Nighttime - 8/10

Sega keeps insisting on changing Sonic to make him better, and they really took a gamble with this whole Werehog premise. The gamble, in some parts, paid off. Think of the nighttime levels as a hybrid of platforming/combat/RPG. Werehog Sonic is considerably slower than his hedgehog counterpart, but that's a good thing, and you'll agree once you see some of the levels. Some of the platforming aspects of the nighttime levels are balanced well: not too hard, but not too easy. And the controls are actually pretty solid. He comes complete with a double jump, and you swing the Wiimote and Nunchuk alternately or together to pull off combos to fend off the hordes of enemies. More enemies defeated means more experience points, which you use to unlock new abilities, extend your health bar and Unleashed bar. Speaking of which, the Unleashed bar is a handy little thing that could save your werehog butt in a tight spot. If the gauge is full, you can go into Unleashed mode, complete with boosted strength, new combos, and a slightly faster werehog. There are some faults however. Some of the levels (especially those damn Adabat stages) are unnecessarily difficult, and it doesn't help that once again, we have a wonky camera system. You also tend to forget that you need to HOLD the B Button when climbing a pole, swinging from said pole, hanging onto a ledge, etc. One more thing a lot of people are not happy about is the amount of werehog stages compared to hedgehog stages. Just buckle down and get through them, people. I wasn't a big fan of them either, but they aren't really that bad. And you can always let go of some pent up aggression by putting on your running shoes and going for a daytime sprint.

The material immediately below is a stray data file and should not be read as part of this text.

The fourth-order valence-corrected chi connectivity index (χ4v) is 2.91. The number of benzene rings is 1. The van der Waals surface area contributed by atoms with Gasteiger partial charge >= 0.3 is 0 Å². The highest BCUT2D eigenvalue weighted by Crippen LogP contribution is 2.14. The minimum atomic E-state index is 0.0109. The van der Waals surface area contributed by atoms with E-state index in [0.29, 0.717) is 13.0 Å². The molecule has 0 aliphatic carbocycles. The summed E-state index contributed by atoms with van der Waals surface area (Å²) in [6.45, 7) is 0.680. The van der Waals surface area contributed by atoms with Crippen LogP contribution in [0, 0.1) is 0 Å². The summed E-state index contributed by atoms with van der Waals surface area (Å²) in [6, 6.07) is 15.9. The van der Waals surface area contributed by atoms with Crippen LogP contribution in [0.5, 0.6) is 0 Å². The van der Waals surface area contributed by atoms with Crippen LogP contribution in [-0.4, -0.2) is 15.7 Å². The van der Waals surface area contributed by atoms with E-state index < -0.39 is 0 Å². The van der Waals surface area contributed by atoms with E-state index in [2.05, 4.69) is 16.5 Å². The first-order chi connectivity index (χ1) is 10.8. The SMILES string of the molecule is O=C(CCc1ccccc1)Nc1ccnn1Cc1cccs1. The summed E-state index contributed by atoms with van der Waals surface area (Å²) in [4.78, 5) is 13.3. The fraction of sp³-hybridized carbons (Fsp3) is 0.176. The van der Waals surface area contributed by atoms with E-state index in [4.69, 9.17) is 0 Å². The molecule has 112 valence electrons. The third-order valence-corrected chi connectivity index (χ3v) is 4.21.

Graphics - 10/10